Living with dementia is already part of everyday life for over a million Canadians.
According to the Alzheimer Society of Canada, more than 540,000 people in this country live with a diagnosis, and an almost equal number are impacted indirectly – many as family caregivers.
“Dementia is complex and doesn’t typically fit with the traditional ways we provide health care,” says Holly Symonds-Brown, assistant professor, Bachelor of Science in Nursing. “We know hospitals aren’t good places for people with dementia, but keeping people at home for as long as possible has its own set of challenges.”
Often cited as the answer, day programs provide opportunities for older adults with dementia to stay active and socialize – and offer respite for family caregivers. But the reality is that not a lot is known about if, or why, these programs work, and the way they impact quality of life for people with dementia and their caregivers.
Holly Symonds-Brown is working directly with families of people who have dementia to look at connections between their experience at home and in day programs.
“The research on day programs tends to focus on the programs themselves, and doesn’t acknowledge that there are a lot of ways that families need to work to make these services fit into their lives,” says Holly. “If we’re trying to keep people with dementia at home for as long as possible, we need to look at the things that make life easier or harder.”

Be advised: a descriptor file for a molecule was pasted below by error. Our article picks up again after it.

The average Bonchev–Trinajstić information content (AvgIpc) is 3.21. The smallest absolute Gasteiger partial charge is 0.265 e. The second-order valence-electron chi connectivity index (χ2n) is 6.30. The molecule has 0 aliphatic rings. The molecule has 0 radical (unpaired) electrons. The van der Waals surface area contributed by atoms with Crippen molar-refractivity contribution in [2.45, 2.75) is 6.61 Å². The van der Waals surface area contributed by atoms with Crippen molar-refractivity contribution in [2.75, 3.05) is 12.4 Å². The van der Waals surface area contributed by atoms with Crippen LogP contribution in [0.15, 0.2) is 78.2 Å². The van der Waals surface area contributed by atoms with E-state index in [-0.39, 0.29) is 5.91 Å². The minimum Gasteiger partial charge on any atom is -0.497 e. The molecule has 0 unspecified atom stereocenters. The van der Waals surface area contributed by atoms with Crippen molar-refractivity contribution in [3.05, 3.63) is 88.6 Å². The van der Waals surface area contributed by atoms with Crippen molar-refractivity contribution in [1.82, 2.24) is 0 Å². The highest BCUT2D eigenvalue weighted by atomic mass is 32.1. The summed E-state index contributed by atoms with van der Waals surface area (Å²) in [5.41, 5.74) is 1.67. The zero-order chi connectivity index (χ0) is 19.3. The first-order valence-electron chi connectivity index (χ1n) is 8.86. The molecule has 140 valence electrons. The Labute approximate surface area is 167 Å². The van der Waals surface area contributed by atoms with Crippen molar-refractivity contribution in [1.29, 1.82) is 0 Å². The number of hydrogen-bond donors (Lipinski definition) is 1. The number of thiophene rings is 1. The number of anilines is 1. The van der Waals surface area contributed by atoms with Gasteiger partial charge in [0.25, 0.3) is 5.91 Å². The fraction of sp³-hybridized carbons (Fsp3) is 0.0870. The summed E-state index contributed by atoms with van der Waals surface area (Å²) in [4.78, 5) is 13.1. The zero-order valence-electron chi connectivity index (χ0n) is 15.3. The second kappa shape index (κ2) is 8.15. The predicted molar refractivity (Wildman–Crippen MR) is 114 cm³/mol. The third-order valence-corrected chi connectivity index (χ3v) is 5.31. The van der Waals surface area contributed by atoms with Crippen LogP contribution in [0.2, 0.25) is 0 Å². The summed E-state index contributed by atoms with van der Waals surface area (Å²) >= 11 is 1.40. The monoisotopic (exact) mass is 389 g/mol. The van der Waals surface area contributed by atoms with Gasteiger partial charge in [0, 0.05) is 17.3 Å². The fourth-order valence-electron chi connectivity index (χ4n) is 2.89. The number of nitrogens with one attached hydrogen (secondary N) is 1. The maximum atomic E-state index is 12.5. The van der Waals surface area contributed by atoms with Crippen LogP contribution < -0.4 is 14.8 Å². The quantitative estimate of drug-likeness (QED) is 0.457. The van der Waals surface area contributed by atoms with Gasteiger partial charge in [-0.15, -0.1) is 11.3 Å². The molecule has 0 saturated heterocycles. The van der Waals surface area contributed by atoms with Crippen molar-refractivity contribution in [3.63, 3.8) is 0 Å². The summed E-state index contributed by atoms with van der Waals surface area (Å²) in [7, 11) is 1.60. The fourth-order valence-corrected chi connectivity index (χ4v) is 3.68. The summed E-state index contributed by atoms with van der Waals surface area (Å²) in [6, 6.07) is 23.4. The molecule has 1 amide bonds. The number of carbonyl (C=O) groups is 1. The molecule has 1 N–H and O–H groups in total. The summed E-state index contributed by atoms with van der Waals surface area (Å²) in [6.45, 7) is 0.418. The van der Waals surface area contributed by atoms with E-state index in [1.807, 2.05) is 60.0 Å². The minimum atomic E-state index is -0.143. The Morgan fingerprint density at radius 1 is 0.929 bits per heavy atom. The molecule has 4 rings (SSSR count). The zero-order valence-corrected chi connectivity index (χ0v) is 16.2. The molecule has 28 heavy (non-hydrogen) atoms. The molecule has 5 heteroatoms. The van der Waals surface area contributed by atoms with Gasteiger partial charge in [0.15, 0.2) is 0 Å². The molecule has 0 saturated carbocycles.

This summer, Holly is beginning a study that she hopes will help us rethink the way we look at care and space. Working directly with five families, she is exploring the back-and-forth connection between a person’s experience at home and their experience in a day program.
“I’m asking families to let me be part of their daily practices,” she explains. “To observe what happens at home before and after they attend a day program, to look at their spaces, to see how they get to the program, what they do when they get there and the paperwork that materializes in different places along the way.”
It’s a long study and slow research – Holly anticipates that field work will take at least nine months – but it will offer a different perspective on quality of life than the biomedical approach to dementia research.
“Ethnographic research is about thick description,” says Holly. "I really want to see and hear about the mundane things – eating breakfast, getting ready – and how those things may or may not be different on the days they go to the day program.”
That type of information, says Holly, can help drive innovation.
“We haven’t really had access to this type of information before, and that means we might see things that we haven’t been able to pay attention to because of the methods that were used.”
Ultimately, Holly’s research is to start identifying innovative ways to help people with dementia live the best life possible.
“Instead of focusing on a grey tidal wave, we need to start thinking creatively about how we can help people with dementia live good lives,” says Holly. “Because when we make the world better for people with dementia, we make it better for everyone else too.”
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